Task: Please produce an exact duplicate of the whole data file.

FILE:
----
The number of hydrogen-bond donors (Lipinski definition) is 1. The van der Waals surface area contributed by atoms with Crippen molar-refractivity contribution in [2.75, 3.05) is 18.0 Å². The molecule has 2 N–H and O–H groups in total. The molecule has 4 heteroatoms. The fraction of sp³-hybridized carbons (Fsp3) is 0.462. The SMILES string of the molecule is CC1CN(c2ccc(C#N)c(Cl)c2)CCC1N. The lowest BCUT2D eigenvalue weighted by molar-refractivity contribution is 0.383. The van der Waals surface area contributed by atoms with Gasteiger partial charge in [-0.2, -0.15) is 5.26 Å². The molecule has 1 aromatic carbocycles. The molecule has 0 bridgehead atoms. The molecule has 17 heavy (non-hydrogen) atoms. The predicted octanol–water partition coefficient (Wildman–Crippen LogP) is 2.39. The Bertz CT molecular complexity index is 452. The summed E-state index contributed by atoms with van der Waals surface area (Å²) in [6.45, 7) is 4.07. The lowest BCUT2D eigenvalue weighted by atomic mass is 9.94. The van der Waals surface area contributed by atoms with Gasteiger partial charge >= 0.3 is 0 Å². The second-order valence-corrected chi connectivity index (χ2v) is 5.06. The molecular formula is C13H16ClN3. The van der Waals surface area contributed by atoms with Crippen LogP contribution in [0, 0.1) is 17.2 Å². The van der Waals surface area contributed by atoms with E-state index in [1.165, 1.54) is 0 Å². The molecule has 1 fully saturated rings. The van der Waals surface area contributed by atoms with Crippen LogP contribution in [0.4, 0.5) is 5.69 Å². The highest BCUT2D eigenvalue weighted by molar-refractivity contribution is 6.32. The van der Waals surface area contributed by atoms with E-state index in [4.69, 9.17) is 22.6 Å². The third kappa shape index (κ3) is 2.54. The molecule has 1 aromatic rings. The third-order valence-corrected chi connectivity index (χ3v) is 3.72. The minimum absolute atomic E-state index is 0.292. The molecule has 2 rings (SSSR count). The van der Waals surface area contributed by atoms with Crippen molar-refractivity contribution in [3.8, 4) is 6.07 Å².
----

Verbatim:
The number of hydrogen-bond donors (Lipinski definition) is 1. The van der Waals surface area contributed by atoms with Crippen molar-refractivity contribution in [2.75, 3.05) is 18.0 Å². The molecule has 2 N–H and O–H groups in total. The molecule has 4 heteroatoms. The fraction of sp³-hybridized carbons (Fsp3) is 0.462. The SMILES string of the molecule is CC1CN(c2ccc(C#N)c(Cl)c2)CCC1N. The lowest BCUT2D eigenvalue weighted by molar-refractivity contribution is 0.383. The van der Waals surface area contributed by atoms with Gasteiger partial charge in [-0.2, -0.15) is 5.26 Å². The molecule has 1 aromatic carbocycles. The molecule has 0 bridgehead atoms. The molecule has 17 heavy (non-hydrogen) atoms. The predicted octanol–water partition coefficient (Wildman–Crippen LogP) is 2.39. The Bertz CT molecular complexity index is 452. The summed E-state index contributed by atoms with van der Waals surface area (Å²) in [6.45, 7) is 4.07. The lowest BCUT2D eigenvalue weighted by atomic mass is 9.94. The van der Waals surface area contributed by atoms with Gasteiger partial charge >= 0.3 is 0 Å². The second-order valence-corrected chi connectivity index (χ2v) is 5.06. The molecular formula is C13H16ClN3. The van der Waals surface area contributed by atoms with Crippen LogP contribution in [0, 0.1) is 17.2 Å². The van der Waals surface area contributed by atoms with E-state index in [1.165, 1.54) is 0 Å². The molecule has 1 fully saturated rings. The van der Waals surface area contributed by atoms with Crippen LogP contribution in [0.4, 0.5) is 5.69 Å². The highest BCUT2D eigenvalue weighted by molar-refractivity contribution is 6.32. The van der Waals surface area contributed by atoms with E-state index in [4.69, 9.17) is 22.6 Å². The third kappa shape index (κ3) is 2.54. The molecule has 1 aromatic rings. The third-order valence-corrected chi connectivity index (χ3v) is 3.72. The minimum absolute atomic E-state index is 0.292. The molecule has 2 rings (SSSR count). The van der Waals surface area contributed by atoms with Crippen molar-refractivity contribution in [3.8, 4) is 6.07 Å².